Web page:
It is hard to believe all that has happened in the past year. The COVID-19 pandemic has rocked our world in ways we never thought could happen. Now, as we all cautiously, but optimistically, plan for our post-pandemic lives, it is time to design what exactly that will look like.

One area of society that has been tried and tested like no other is our education system. Brave administrators and teachers were forced to rethink what quality learning looked like from pre-school to graduate programs, and students had to follow and adjust accordingly.

Fortunately, the opportunity for safe in-person learning is presenting itself again, and many schools are hoping to reopen their doors in the fall. However, before that can happen, it is imperative that schools and teachers are equipped with the tools they need to curb the spread of germs.

As a former educator, I know the toll a virus or illness can have on a student’s access to learning. That is why I believe it should be a top priority for the CDC, the Department of Education, and other regulatory bodies to ensure our nation’s schools are providing only safe and effective hand sanitizer products.

It is no surprise or secret that the COVID-19 pandemic skyrocketed the demand for hand sanitizer, which the CDC deems a crucial tool in curbing the spread of disease. However, as more and more people sought out hand sanitizer, the federal government had to relax certain regulations in order to get the over-the-counter product into the hands of those who needed it. Because of this, we saw a surge of new manufacturers with limited-to-no experience making and distributing the product, which brought an array of unintended consequences. While their intentions were good and noble, the minimal oversight of the product sometimes led to mishandling, mislabeling, and misleading information around hand sanitizer products.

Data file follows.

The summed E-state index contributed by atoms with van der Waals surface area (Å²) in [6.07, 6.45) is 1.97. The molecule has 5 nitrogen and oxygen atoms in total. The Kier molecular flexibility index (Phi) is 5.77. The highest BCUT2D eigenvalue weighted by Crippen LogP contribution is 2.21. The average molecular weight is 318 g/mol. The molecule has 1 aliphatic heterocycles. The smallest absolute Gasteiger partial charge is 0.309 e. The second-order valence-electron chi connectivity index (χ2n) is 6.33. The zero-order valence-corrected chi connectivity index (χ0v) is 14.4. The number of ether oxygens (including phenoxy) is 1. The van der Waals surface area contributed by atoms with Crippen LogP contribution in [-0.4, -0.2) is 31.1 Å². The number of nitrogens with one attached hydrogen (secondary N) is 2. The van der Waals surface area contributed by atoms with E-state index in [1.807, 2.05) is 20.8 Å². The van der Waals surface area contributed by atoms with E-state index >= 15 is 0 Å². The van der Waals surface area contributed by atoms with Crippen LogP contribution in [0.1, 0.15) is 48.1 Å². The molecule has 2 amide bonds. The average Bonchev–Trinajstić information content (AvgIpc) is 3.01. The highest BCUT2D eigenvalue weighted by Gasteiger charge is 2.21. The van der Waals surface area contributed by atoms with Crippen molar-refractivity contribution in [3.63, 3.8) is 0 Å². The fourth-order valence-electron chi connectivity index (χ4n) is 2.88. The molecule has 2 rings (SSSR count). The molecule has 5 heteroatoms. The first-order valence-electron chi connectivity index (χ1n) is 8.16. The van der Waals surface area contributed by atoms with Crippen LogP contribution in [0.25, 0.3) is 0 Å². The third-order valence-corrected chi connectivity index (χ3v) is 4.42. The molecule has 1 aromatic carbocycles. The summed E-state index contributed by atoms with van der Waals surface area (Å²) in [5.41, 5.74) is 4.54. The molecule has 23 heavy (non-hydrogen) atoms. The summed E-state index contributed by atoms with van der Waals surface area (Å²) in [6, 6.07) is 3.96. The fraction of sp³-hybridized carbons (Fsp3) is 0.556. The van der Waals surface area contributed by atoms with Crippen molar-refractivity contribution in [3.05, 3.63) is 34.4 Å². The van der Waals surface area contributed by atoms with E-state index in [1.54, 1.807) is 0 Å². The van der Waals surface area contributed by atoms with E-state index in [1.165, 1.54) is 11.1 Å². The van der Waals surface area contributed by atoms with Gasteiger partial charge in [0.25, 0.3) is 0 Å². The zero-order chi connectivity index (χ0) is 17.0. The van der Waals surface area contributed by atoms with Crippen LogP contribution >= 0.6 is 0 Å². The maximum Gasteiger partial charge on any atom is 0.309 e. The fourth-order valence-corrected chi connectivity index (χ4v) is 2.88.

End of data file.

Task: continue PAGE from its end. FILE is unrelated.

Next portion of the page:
Many of these new products have resulted in lower efficacy rates, and some are even made with toxic ingredients. In fact, a recent study of 260 bottles from 168 brands found 17 percent of the samples contained detectable levels of benzene, which has been linked to certain types of blood cancers, including leukemia.

The troubling part of these findings is that many community buildings, like schools and hospitals, have hand sanitizer dispensers that they refill with some of these dangerous or ineffective products, a practice that the CDC has warned against. That is of no fault to the staff of those buildings, but it is the responsibility of regulatory bodies to ensure that this practice doesn’t happen.

Hand sanitizer is a product that we use to keep ourselves and others safe. To learn that many companies have distributed products with insufficient ingredients is concerning, to say the least. One physician in Tucson, Arizona, said it best when he said, “Depending on the exact concentration, it may almost have the same effect as putting water on.”

Education facilities are burdened with the responsibility to keep their students and educators safe, and that includes offering hand sanitizer dispensers. What cannot happen is that in the fall, they continue to provide these poorly manufactured products. To leave students and teachers with something that, at its best, is ineffective, and at its worst, is toxic, is unacceptable.

This pandemic has cost our country so much, and we are almost on the other side. Let’s not waste this progress by turning a blind eye to something so important and so easily fixed. Our children deserve the very best; we cannot leave them even more vulnerable to diseases. The Department of Education and CDC must be vigilant in ensuring our students and teachers are given products that will keep them safe and prepared for any future outbreaks.